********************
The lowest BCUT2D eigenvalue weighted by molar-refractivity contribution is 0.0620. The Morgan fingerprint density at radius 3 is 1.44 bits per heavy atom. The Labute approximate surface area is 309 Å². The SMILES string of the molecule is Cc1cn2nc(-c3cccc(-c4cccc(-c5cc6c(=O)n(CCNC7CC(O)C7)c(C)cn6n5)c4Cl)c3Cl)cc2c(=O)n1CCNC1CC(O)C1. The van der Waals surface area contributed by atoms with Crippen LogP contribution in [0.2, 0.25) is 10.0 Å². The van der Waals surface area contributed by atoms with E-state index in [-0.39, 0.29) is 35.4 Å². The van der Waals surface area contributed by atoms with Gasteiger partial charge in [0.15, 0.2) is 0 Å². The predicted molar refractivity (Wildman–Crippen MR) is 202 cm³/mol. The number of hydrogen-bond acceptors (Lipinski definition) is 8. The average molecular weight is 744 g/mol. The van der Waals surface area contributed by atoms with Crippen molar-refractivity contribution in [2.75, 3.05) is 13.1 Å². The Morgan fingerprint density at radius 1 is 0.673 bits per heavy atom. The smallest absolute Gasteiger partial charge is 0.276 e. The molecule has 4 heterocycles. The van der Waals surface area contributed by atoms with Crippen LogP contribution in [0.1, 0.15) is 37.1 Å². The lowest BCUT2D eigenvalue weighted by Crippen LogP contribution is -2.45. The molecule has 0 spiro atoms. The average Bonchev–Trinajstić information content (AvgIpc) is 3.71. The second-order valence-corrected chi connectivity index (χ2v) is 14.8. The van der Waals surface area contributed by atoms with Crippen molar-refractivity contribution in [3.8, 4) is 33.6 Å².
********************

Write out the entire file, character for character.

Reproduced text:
The lowest BCUT2D eigenvalue weighted by molar-refractivity contribution is 0.0620. The Morgan fingerprint density at radius 3 is 1.44 bits per heavy atom. The Labute approximate surface area is 309 Å². The SMILES string of the molecule is Cc1cn2nc(-c3cccc(-c4cccc(-c5cc6c(=O)n(CCNC7CC(O)C7)c(C)cn6n5)c4Cl)c3Cl)cc2c(=O)n1CCNC1CC(O)C1. The van der Waals surface area contributed by atoms with Crippen LogP contribution in [0.2, 0.25) is 10.0 Å². The van der Waals surface area contributed by atoms with E-state index in [-0.39, 0.29) is 35.4 Å². The van der Waals surface area contributed by atoms with Gasteiger partial charge in [0.15, 0.2) is 0 Å². The predicted molar refractivity (Wildman–Crippen MR) is 202 cm³/mol. The number of hydrogen-bond acceptors (Lipinski definition) is 8. The average molecular weight is 744 g/mol. The van der Waals surface area contributed by atoms with Crippen molar-refractivity contribution in [2.75, 3.05) is 13.1 Å². The Morgan fingerprint density at radius 1 is 0.673 bits per heavy atom. The smallest absolute Gasteiger partial charge is 0.276 e. The molecule has 4 heterocycles. The van der Waals surface area contributed by atoms with Crippen LogP contribution in [0.1, 0.15) is 37.1 Å². The lowest BCUT2D eigenvalue weighted by Crippen LogP contribution is -2.45. The molecule has 0 spiro atoms. The average Bonchev–Trinajstić information content (AvgIpc) is 3.71. The second-order valence-corrected chi connectivity index (χ2v) is 14.8. The van der Waals surface area contributed by atoms with Crippen molar-refractivity contribution in [3.8, 4) is 33.6 Å².